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Delay Effect Explained For Beginners

beginner delay effects Oct 20, 2021

The delay effect in music production is one of the main creative tools of the trade. In this introduction to delay video I explain the types and styles of the delay effect (analog vs digital etc) and explain the differences between slapback, short, medium and long and where you might use each one. 

Taken from my course produced exclusively for the Pro Mix Academy where I explore the principles explained in this video deeper, with detailed and step by step examples across most popular instruments. Release expected Spring 2022.

What is Delay?

What is delay? Well, in this video I hope to answer that question by going back to basics and explaining the origins of delay along with the delay types and the characteristics of each.

The problem with reverb is it can make a mix sound muddy very quickly, especially when used widely throughout a mix.

Delay is the secret weapon of the pro’s to keeping mix clarity but which delay effect should you use? 

In this video I explain what the differences are between tape delay, analog and digital delays, what is meant when a delay is described as short, medium or long and I explain what modulated delays are.

 Reverb will extend the soundstage and make the instrument it's applied to sound larger than life. With delay, we can expand on that even further so we can get that expansive soundscape we're looking for, but still retain the clarity and separation of instruments if reverb seems like it's getting in the way.

Let's start by getting the lay of the land when it comes to delay and understanding the principles and the parameters so we can see how the two effects, reverb and delay, can complement one another when we mix.

Delay is an Echo. It's a repeat of the original sound. Think of shouting into a cave or Canyon like we did with Reverb.

The original sound travels through air and the reflection bounces back with a time delay and we hear it as a fainter repeat of the direct sound later in time.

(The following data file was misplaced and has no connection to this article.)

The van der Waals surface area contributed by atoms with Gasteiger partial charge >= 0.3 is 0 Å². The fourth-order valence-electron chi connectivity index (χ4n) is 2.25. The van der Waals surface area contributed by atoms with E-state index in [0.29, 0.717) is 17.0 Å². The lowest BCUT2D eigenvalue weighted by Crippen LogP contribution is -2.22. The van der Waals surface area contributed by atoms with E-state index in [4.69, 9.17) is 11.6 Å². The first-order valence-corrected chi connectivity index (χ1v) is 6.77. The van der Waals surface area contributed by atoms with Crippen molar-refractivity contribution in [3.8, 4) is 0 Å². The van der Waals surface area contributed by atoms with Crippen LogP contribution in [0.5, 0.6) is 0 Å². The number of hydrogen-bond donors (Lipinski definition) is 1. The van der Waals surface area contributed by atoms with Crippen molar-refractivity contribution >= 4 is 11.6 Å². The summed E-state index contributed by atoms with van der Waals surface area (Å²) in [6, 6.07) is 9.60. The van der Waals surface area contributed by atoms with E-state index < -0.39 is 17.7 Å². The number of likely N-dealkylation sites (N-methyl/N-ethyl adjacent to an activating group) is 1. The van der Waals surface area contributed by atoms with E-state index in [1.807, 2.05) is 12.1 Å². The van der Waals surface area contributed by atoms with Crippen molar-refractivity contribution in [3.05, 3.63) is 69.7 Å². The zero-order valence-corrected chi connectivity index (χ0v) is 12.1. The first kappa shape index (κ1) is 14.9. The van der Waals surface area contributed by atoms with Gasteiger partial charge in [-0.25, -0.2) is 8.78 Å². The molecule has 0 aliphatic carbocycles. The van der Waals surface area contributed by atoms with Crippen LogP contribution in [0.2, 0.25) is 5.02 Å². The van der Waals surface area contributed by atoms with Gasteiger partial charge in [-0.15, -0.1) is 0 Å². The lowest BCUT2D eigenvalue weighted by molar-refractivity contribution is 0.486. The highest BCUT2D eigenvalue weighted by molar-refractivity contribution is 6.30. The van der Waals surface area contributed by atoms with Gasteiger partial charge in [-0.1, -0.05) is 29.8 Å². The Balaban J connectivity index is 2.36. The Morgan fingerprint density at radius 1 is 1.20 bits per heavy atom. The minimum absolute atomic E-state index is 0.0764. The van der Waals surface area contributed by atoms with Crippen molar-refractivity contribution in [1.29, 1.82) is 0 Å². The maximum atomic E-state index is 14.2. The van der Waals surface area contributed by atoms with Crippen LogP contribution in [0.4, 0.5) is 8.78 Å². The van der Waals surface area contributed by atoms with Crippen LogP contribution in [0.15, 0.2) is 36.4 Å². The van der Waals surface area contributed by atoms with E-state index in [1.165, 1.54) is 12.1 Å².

Delay first made its appearance in a musical setting by some clever person in the 50s discovering how an analogue tape machine could be set to play back a recorded sound a fraction of a second later to get a repeat that sounded like nothing heard in music before.

Through the 50s and 60s, this tape delay effect became the recognised sound of famous guitarists and singers and Echo would come to define the sound of rock and roll. This tape delay is known as slapback Echo, and we'll look at how to create this in a later video.

Today, Echo is used to refer to a tape based unit. While the more modern incarnation seen in pedals and plugins is called delay, analogue tape isn't the only way to create a delay, and likely more commonly, you'll be creating delay in the digital realm.

In your Daw, an audio waveform, when plotted on a graph, is shown as the path of loudness that a sound takes over time. In simple terms, that means how much signal and when it happened.

When we delay something, we are shifting it later in time, and when we set the parameters of a delay plugin, we set the amount of time we want the plugin to wait before it releases the sound that we hear as a distinct, separate Echo to the original. The released delayed signal also decays in amplitude across the repeats.

Why use delay in music production?

We use delay like Reverb to expand the stereo field, widening the sound stage, and to create a modified version of the original recorded sound for added depth and dimension.

Delay is one of those tools that we as mixers can use to get really creative in a mix and put our own spin on a sound and hopefully enhance it to add more excitement and energy to the track.

Delay can be used to add stereo width to a mono sound. It can add thickness to vocals and instil movement to any audio signal we apply it to. If we feel the Reverb is too wet sounding, we can use a short delay instead to lift a vocal just a little and prevent it sounding unnaturally dry in the mix.

Some engineers only ever use delay and never use reverbs.

If you feel like a Reverb is muddying up your mix, use a delay instead.

Main Delay Types

There are three categories of delay there's tape, analogue and digital, and within those are the applications we can use when mixing to get really creative and bring a track to life.